We have all come to fear and respect thunderstorms. Probably the one element that visibly strikes fear in pilots and passengers alike is the lightning associated with thunderstorms. When not in IMC, it’s easy to see where the lightning is emanating from, and if you are a safe distance away. However, once in the clouds, you can only approximately discern azimuth but not how close it may be. You can approximate the distance by counting the seconds between the visible flash and the clap of thunder and divide by five to get the distance in miles. Note that most lightning occurs within the clouds and not cloud-to-ground.
If you don’t see lightning but hear thunder, you can be sure lightning is present—thunder is its by-product. However, where lightning can be seen 100 miles away, thunder is typically only heard at about 20 miles and in the confines of an airplane significantly less.
How dangerous is the lightning to aircraft? Consider the energy in a bolt of lightning—it can be up to one billion volts of electricity, 10,000 to 200,000 amperes of current and has a temperature far higher than the surface of the sun. Surprisingly, lightning strikes on light aircraft are not common. However, it’s still not something to toy with. Keep at least 20 miles from thunderstorms for a variety of good reasons; one is that lightning can strike out of clear air more than ten miles from the thunderstorm cell.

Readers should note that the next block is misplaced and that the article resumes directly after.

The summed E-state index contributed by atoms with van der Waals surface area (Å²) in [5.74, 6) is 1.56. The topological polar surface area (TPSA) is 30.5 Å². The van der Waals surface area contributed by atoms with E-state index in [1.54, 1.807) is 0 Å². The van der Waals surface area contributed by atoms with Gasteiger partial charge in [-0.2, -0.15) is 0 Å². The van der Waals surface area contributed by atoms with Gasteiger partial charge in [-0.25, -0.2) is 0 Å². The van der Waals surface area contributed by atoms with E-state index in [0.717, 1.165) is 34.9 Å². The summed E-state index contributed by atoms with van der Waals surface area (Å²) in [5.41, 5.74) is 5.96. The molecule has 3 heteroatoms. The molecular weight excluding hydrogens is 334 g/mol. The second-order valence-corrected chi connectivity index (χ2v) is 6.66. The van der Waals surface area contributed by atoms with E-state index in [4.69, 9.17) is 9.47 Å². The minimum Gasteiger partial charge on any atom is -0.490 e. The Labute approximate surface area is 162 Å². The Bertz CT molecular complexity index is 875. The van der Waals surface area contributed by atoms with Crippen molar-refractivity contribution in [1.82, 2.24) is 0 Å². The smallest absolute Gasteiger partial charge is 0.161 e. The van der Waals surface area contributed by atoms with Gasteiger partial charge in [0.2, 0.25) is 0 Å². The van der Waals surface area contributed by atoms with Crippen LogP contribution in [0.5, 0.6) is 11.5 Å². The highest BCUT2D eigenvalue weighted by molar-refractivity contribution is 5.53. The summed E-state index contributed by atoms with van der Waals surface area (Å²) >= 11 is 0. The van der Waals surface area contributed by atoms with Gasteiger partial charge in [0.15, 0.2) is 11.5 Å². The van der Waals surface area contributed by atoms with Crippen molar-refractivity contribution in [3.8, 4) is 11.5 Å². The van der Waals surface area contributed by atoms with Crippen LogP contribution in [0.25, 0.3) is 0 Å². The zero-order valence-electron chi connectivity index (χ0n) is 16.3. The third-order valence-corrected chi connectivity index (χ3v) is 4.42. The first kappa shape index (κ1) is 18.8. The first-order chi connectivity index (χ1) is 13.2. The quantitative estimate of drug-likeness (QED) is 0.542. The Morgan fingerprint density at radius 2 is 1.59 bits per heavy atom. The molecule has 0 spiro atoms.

While there are no statistics on general aviation lightning strikes, the Federal Aviation Administration estimates that commercial jet airliners in the US are struck by lightning once every 1000 flight hours, or once each year, on average. Airplanes are capable of triggering lightning themselves just by flying through ionized clouds.
Reviewing NTSB records, there were few accidents related to a lightning strike and none in recent years. Structural damage to aircraft is atypical but does occur, though rarely of a nature that threatens the safety of the occupants or aircraft. Most damage is constrained to small puncture holes associated with entry and exit points of the lightning.
Typical Aircraft Damage
Lightning typically strikes an aircraft’s outer boundaries and then the current exits via another extremity, such as the tail. Damage to control mechanisms and surfaces is a possibility. In 2014, a SAAB-Scania SAAB 2000 lost elevator control following a lightning strike on approach to Sumburgh Airport, in the United Kingdom.